Not Your Model Minority: The Reality of the Asian American and Pacific Islander Community

Stereotyping AAPIs as just one model minority results in individual groups' needs not being acknowledged, understood or met.
This post was published on the now-closed HuffPost Contributor platform. Contributors control their own work and posted freely to our site. If you need to flag this entry as abusive, send us an email.

In response to the recent column published in the New York Times asking the misleading question "Why are Asian Americans so successful in America?" we must confront the dangers of such stereotypes and conversations.

For far too long, Asian Americans and Pacific Islanders (AAPIs) have faced the model minority myth - the notion that virtually all AAPIs are well-educated, affluent and successful. Although AAPIs are now the fastest growing racial group in the country, expected to double from 20 million to 49 million by 2060, we are not a monolithic group. The AAPI community spans two-dozen groups with innumerable cultures, religious faiths and languages; each with unique challenges and needs. For instance, one out of three AAPIs does not speak English fluently. And among some, there are low levels of educational attainment and high levels of unemployment. Pacific Islanders have among the highest unemployment rates of all racial and ethnic groups; 40 percent of Hmong Americans do not complete high school; and more than two million AAPIs live in poverty. Stereotyping AAPIs as just one model minority results in individual groups' needs not being acknowledged, understood or met.

In order to better understand and serve this diverse community, President Obama reestablished the White House Initiative on Asian Americans and Pacific Islanders and the President's Advisory Commission on Asian Americans and Pacific Islanders in 2009, which are both housed at the Department of Education. The Commission and Initiative are charged with working to improve the quality of life of AAPIs through increased participation in federal programs in which AAPIs may be underserved. To that extent, we lead efforts to collect, analyze and disseminate data on AAPIs to address the often unknown needs within our communities, work with federal agencies on policies that more accurately reflect our realities and needs and connect communities to federal resources and services to improve the quality of life for AAPIs. This past September, the Commission, which consists of a collective of community and business leaders appointed across the country, conducted a historic visit to Hawaii and engaged with indigenous Native Hawaiians and migrant Pacific Islanders - a clear reflection of the kind of diversity that makes up "AAPI."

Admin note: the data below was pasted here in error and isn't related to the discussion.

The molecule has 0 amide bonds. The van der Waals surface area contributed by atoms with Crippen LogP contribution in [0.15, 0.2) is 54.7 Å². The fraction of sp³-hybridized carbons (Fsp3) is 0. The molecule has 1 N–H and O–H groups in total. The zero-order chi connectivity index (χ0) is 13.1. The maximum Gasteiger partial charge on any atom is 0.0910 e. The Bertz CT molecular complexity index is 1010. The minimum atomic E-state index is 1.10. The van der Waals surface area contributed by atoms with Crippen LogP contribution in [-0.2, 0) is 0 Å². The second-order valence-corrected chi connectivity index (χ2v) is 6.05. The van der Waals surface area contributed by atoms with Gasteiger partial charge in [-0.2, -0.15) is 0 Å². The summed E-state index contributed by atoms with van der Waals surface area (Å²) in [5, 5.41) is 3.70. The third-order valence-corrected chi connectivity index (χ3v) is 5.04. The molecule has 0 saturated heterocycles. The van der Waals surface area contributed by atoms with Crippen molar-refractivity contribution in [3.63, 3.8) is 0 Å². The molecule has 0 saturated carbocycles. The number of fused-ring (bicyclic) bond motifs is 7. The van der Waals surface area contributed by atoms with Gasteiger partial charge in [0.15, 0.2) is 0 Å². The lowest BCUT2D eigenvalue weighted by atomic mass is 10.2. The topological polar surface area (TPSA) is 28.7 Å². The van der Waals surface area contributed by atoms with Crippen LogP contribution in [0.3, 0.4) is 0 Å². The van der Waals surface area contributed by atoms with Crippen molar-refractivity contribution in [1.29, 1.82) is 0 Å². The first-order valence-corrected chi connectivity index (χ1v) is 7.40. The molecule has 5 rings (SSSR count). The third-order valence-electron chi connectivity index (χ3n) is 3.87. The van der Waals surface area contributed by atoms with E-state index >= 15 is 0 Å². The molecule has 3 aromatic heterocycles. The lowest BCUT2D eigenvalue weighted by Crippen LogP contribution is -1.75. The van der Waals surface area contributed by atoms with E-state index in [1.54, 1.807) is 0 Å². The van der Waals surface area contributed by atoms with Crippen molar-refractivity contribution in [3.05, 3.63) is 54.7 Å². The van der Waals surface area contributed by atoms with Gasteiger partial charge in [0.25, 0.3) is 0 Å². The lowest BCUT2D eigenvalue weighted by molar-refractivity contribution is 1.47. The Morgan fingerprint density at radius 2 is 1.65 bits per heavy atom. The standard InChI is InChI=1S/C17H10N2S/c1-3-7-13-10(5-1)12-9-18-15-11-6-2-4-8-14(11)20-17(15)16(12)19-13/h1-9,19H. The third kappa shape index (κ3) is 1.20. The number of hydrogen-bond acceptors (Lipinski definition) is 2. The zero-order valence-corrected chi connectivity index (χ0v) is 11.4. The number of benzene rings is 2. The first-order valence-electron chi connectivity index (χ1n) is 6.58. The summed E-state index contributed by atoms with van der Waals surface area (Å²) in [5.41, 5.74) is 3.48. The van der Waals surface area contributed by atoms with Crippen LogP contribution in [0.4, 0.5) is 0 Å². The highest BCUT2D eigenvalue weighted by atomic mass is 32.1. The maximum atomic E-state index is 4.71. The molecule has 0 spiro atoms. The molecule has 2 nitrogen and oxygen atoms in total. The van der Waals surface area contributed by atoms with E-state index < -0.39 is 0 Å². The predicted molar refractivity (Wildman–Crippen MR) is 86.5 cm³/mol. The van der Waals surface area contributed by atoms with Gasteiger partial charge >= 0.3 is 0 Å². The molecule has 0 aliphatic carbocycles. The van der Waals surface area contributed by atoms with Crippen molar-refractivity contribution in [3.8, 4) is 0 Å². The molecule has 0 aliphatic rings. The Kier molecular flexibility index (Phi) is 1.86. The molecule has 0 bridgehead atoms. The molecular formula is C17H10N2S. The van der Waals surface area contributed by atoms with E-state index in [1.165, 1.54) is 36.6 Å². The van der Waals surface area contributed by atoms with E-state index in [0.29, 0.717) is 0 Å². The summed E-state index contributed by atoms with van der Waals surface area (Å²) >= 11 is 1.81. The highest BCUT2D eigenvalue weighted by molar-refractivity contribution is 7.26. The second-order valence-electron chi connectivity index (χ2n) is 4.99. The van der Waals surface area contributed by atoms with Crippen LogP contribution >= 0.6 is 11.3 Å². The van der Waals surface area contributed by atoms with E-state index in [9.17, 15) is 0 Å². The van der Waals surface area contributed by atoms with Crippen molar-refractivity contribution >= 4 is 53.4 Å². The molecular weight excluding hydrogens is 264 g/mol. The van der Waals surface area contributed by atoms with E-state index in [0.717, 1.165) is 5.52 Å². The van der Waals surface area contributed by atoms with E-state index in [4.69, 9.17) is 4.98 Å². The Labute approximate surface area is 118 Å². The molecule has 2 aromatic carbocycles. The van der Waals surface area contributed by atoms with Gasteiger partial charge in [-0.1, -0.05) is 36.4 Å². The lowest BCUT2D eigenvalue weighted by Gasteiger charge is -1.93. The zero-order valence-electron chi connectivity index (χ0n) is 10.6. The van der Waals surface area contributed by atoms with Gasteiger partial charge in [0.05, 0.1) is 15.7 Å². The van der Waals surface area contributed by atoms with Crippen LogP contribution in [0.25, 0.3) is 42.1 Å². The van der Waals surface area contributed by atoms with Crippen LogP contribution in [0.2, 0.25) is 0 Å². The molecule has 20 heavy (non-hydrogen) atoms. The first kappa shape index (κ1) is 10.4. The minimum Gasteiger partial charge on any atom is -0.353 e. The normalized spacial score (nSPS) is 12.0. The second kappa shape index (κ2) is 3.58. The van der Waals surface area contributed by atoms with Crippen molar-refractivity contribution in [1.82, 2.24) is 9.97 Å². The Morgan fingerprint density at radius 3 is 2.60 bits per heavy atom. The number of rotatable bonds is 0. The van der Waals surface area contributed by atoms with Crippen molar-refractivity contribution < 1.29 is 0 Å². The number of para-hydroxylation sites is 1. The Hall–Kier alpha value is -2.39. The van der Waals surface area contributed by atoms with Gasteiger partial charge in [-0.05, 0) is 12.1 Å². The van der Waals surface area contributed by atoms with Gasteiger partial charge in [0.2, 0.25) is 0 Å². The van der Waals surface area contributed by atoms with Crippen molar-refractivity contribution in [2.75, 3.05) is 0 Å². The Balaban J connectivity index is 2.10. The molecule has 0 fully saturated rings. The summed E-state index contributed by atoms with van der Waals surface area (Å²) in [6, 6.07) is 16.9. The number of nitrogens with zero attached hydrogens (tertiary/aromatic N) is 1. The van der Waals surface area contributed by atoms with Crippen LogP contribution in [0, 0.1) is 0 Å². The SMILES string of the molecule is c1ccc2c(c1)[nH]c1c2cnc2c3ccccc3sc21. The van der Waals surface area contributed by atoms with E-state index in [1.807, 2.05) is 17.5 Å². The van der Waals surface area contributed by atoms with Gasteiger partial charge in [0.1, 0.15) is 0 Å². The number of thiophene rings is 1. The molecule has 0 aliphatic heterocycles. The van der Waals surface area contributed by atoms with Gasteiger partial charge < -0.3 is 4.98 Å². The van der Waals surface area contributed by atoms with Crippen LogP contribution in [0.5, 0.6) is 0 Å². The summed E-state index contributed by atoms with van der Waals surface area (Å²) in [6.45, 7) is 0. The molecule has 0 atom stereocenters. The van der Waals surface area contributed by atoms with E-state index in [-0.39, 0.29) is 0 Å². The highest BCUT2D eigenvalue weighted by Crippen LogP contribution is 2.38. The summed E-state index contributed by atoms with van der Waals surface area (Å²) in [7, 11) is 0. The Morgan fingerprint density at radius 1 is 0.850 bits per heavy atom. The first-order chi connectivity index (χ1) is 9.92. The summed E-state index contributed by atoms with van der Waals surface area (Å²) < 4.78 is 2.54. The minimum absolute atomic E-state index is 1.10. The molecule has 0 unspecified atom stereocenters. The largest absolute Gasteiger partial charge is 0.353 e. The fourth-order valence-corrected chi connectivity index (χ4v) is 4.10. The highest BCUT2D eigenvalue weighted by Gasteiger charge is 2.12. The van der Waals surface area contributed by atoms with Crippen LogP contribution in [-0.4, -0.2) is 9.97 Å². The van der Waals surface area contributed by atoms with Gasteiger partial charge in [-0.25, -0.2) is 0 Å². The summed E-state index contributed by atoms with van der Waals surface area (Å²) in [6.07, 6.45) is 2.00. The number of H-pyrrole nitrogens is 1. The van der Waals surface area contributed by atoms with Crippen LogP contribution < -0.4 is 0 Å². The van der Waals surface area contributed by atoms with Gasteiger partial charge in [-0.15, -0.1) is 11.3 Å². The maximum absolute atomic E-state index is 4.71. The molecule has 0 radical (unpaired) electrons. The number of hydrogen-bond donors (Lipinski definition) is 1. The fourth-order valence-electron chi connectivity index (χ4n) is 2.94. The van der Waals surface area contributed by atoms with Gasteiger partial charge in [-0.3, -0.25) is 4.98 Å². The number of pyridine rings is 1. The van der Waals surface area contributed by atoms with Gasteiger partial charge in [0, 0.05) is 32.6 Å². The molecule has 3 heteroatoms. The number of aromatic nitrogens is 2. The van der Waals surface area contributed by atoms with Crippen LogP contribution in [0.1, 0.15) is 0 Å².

Having met with over 30,000 AAPIs from all walks of life in more than 250 events, we have seen firsthand the work ethic of the community and the positive contributions to our society and country. However, it is also clear that many remain underserved and underrepresented in a variety of public spheres. There is a need for increased language access, access to education and economic resources and protection of civil rights and immigrant rights.

To this end, the Initiative has organized a variety of efforts to expand access to resources and federal policies and programs, such as its Public-Private Partnership Summit to highlight and foster investment in low-income AAPI communities, and two iCount symposia on the importance of disaggregated education data to better understand the needs of a diverse AAPI student population and increase representation of underserved AAPIs in higher education. Likewise, the Initiative has responded to the prevalence of bullied AAPI youth with a Task Force on AAPI Bullying, with listening sessions across the country, as well as a public awareness campaign entitled #ActToChange. This multi-platform effort educates and empowers youth, educators and communities to prevent and address bullying.

By disaggregating data and increasing outreach to all sectors of the AAPI community, we can better respond to the lack of awareness of cultural complexities that has contributed to the perpetuation of the model minority myth. The debate about how AAPIs became the model minority misses the most important principles of all - that all communities deserve to be visible to our government and that our government is responsible for helping all communities. We do not need a model minority. We need a model of compassion and caring for all communities.

Before You Go

Popular in the Community